And if you ever plan to put things like RDS Gateway on the same machine it will have to use the same name because this service is tied in with IIS (meaning that when you change the cert in either console it automatically changes the cert for the other service too - can cause some headaches until you realize that :)).

Well, that's about it - good luck with your setup!

Regards,
Tomislav
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by:Frosty555
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tstritof: thank you very much for your help, you've made this a LOT clearer to me.

A little update - it turns out that 1and1.com does NOT give you the certificate that you purchase, and they do not support using the certificate anywhere other than their own servers. After a run around with their support, none of which are as knowledgable on the subject as you, they eventually just stopped returning my emails.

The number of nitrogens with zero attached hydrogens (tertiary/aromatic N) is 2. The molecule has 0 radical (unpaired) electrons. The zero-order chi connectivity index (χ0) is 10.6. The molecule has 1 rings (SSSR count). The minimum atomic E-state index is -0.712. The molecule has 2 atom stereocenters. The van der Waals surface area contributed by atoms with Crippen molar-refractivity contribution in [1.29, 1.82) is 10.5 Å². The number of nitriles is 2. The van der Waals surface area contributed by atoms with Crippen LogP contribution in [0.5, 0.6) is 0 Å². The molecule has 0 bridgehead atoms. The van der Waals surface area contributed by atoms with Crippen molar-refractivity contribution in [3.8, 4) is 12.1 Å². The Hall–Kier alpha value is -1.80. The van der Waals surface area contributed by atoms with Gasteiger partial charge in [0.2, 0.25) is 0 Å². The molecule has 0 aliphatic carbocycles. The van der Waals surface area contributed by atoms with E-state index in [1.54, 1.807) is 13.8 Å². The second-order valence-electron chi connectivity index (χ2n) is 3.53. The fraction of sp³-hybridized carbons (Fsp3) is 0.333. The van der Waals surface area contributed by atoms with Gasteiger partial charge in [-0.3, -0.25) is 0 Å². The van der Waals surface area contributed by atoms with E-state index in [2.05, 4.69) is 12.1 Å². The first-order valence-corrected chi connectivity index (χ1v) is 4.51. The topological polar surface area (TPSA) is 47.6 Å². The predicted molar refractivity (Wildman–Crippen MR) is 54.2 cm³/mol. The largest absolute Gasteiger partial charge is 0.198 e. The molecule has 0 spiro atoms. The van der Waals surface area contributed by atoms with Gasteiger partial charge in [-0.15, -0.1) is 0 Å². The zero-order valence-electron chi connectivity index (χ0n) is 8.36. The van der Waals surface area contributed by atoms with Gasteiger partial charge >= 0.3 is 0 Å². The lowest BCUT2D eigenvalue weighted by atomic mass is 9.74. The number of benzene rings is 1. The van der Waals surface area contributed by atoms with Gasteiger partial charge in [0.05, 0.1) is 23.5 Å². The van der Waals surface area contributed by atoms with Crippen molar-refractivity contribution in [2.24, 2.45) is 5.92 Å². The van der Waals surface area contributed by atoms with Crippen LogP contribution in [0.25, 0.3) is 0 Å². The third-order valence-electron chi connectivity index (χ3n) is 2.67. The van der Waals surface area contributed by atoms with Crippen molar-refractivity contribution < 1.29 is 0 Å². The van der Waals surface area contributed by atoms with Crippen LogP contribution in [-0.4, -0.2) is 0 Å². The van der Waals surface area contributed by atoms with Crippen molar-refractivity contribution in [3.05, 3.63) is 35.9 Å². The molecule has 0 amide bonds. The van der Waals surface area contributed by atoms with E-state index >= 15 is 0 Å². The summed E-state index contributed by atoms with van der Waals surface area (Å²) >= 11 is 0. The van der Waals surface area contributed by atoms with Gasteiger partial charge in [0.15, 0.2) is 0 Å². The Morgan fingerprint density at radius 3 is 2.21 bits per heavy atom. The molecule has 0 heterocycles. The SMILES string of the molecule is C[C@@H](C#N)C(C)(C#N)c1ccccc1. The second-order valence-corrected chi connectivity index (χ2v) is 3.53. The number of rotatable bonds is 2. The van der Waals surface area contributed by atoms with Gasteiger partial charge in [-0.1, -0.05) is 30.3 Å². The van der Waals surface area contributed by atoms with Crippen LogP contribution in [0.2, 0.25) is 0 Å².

Pretty ridiculous when you think it's a standard Geotrust certificate that I can get anywhere, I expect to have access to the services I've purchased.

On your suggestion, I think I'm going to demand my money back from them and purchase one from DynDNS - since you've had success with that in the past.
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by:tstritof
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No problem. I can recommend DynDNS, they are one of the best on-line services I've ever used - easy to work with, 0 outages in 4 years and not bugging the customer with spam.

Regards,
Tomislav